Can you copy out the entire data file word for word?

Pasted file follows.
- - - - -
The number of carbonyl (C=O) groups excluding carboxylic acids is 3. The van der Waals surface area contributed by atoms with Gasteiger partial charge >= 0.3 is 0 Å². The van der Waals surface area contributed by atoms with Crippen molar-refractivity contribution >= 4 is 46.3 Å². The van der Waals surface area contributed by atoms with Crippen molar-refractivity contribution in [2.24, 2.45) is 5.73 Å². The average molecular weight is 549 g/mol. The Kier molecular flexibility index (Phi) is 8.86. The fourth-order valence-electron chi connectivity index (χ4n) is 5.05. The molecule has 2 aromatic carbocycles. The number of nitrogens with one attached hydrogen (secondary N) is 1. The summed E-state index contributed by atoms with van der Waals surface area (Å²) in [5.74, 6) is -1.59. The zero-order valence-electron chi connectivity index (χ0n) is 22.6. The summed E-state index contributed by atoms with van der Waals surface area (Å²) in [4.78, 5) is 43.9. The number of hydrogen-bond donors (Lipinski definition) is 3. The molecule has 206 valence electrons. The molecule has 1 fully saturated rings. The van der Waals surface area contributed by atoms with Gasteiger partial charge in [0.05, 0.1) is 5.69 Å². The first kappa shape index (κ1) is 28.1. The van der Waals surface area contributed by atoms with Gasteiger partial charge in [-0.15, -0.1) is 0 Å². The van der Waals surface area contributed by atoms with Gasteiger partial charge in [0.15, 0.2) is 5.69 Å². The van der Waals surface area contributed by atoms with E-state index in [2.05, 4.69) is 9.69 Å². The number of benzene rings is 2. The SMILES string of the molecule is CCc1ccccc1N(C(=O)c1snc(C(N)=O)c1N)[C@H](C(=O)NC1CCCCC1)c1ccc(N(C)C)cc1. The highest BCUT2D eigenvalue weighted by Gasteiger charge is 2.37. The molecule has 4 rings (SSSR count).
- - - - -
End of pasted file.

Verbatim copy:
The number of carbonyl (C=O) groups excluding carboxylic acids is 3. The van der Waals surface area contributed by atoms with Gasteiger partial charge >= 0.3 is 0 Å². The van der Waals surface area contributed by atoms with Crippen molar-refractivity contribution >= 4 is 46.3 Å². The van der Waals surface area contributed by atoms with Crippen molar-refractivity contribution in [2.24, 2.45) is 5.73 Å². The average molecular weight is 549 g/mol. The Kier molecular flexibility index (Phi) is 8.86. The fourth-order valence-electron chi connectivity index (χ4n) is 5.05. The molecule has 2 aromatic carbocycles. The number of nitrogens with one attached hydrogen (secondary N) is 1. The summed E-state index contributed by atoms with van der Waals surface area (Å²) in [5.74, 6) is -1.59. The zero-order valence-electron chi connectivity index (χ0n) is 22.6. The summed E-state index contributed by atoms with van der Waals surface area (Å²) in [4.78, 5) is 43.9. The number of hydrogen-bond donors (Lipinski definition) is 3. The molecule has 206 valence electrons. The molecule has 1 fully saturated rings. The van der Waals surface area contributed by atoms with Gasteiger partial charge in [0.05, 0.1) is 5.69 Å². The first kappa shape index (κ1) is 28.1. The van der Waals surface area contributed by atoms with Gasteiger partial charge in [-0.15, -0.1) is 0 Å². The van der Waals surface area contributed by atoms with Gasteiger partial charge in [0.15, 0.2) is 5.69 Å². The van der Waals surface area contributed by atoms with E-state index in [2.05, 4.69) is 9.69 Å². The number of benzene rings is 2. The SMILES string of the molecule is CCc1ccccc1N(C(=O)c1snc(C(N)=O)c1N)[C@H](C(=O)NC1CCCCC1)c1ccc(N(C)C)cc1. The highest BCUT2D eigenvalue weighted by Gasteiger charge is 2.37. The molecule has 4 rings (SSSR count).